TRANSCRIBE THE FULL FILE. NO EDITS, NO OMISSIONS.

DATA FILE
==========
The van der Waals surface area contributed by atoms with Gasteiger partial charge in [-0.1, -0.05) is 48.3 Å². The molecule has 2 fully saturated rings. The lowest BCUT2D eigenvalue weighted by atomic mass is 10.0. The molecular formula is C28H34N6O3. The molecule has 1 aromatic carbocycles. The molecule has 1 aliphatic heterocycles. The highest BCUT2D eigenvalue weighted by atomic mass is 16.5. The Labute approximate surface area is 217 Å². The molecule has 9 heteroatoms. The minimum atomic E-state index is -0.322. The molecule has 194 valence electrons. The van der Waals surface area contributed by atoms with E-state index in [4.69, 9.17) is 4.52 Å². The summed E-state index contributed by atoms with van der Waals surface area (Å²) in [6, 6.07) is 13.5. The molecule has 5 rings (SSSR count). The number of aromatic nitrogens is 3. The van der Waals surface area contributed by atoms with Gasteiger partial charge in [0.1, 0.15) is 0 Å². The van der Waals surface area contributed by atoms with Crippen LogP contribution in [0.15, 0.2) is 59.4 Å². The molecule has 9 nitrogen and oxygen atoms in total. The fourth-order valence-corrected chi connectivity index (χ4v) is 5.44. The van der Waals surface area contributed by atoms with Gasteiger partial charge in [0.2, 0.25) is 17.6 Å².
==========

The van der Waals surface area contributed by atoms with Gasteiger partial charge in [-0.1, -0.05) is 48.3 Å². The molecule has 2 fully saturated rings. The lowest BCUT2D eigenvalue weighted by atomic mass is 10.0. The molecular formula is C28H34N6O3. The molecule has 1 aromatic carbocycles. The molecule has 1 aliphatic heterocycles. The highest BCUT2D eigenvalue weighted by atomic mass is 16.5. The Labute approximate surface area is 217 Å². The molecule has 9 heteroatoms. The minimum atomic E-state index is -0.322. The molecule has 194 valence electrons. The van der Waals surface area contributed by atoms with E-state index in [4.69, 9.17) is 4.52 Å². The summed E-state index contributed by atoms with van der Waals surface area (Å²) in [6, 6.07) is 13.5. The molecule has 5 rings (SSSR count). The number of aromatic nitrogens is 3. The van der Waals surface area contributed by atoms with Gasteiger partial charge in [0.1, 0.15) is 0 Å². The van der Waals surface area contributed by atoms with Crippen LogP contribution in [0.15, 0.2) is 59.4 Å². The molecule has 9 nitrogen and oxygen atoms in total. The fourth-order valence-corrected chi connectivity index (χ4v) is 5.44. The van der Waals surface area contributed by atoms with Gasteiger partial charge in [0.2, 0.25) is 17.6 Å².